Among Give to Win’s nonprofit partners are the Empty Stocking Fund, WonderRoot, PAWS Atlanta and the Furniture Bank of Metro Atlanta.

Give to Win is currently growing its online presence so that it can one day expand to other cities. “Our main social media goal has been to build engagement, and we hope to further connect Atlanta’s volunteer, nonprofit and small business community,” said Ralston Medouze, Give to Win social media marketing manager.

A website redesign is also in the works. TJ Harrison, Give to Win CTO, believes the key to expansion is through connecting online.

“The new Give to Win website will help us effectively extend our brand and continue to benefit more organizations.” The Give to Win team hopes these efforts will help build a strong core of local business and nonprofit partners.

“Atlanta’s human capital and dedicated communities both provide great support for startups,” said Give to Win COO, Jacob Parnell. “We’re expanding in this great city organically. It takes time, but making the biggest impact is worth the wait.”

Give to Win, in partnership with Trees Atlanta, will be planting trees in Adams Park Oct. 26 as part of its #ATLove campaign. Click here for more information.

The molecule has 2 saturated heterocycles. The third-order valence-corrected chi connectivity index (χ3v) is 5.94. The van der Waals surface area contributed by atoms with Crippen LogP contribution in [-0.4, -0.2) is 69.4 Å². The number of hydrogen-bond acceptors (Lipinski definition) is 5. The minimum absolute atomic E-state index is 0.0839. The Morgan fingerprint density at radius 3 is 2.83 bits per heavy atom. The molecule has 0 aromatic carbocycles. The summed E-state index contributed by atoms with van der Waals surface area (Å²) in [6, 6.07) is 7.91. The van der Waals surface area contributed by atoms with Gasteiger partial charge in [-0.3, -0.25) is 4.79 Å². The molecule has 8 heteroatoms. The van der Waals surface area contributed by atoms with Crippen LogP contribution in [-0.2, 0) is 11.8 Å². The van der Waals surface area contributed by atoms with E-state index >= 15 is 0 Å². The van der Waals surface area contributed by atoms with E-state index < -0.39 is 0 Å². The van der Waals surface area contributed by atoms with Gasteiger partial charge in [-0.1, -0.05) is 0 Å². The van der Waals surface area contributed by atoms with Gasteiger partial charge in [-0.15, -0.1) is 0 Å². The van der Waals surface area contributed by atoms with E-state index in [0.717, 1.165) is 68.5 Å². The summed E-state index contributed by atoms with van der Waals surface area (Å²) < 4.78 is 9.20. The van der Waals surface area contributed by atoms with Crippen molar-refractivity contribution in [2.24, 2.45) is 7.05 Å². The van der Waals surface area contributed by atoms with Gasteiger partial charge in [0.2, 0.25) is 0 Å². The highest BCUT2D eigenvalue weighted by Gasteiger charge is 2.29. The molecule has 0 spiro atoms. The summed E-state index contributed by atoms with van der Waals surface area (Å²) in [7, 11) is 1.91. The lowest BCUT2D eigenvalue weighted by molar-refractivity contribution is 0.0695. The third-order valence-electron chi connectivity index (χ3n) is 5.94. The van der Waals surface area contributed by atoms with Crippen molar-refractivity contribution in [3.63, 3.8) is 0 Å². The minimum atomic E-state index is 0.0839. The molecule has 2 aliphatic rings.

Terry Allen on marketing, design and civic projects in the tech space

A twenty-year veteran of the design, development and marketing industries, Terry Allen recently joined Atlanta-based startup ShootProof as director of user experience. A formally trained product designer, he oversees the design and user experience of the online photo proofing service across all platforms. Allen is also co-founder of Govathon, local organizer for the Interaction Design Association, and chair of Random Hacks of Kindness Atlanta.


Terry Allen, director of user experience at ShootProof

In this edition of Startup Q&A, Allen discusses the state of the Atlanta tech scene, civic projects and the role of marketing in the startup world.

Tell us how you got started in the Atlanta tech scene.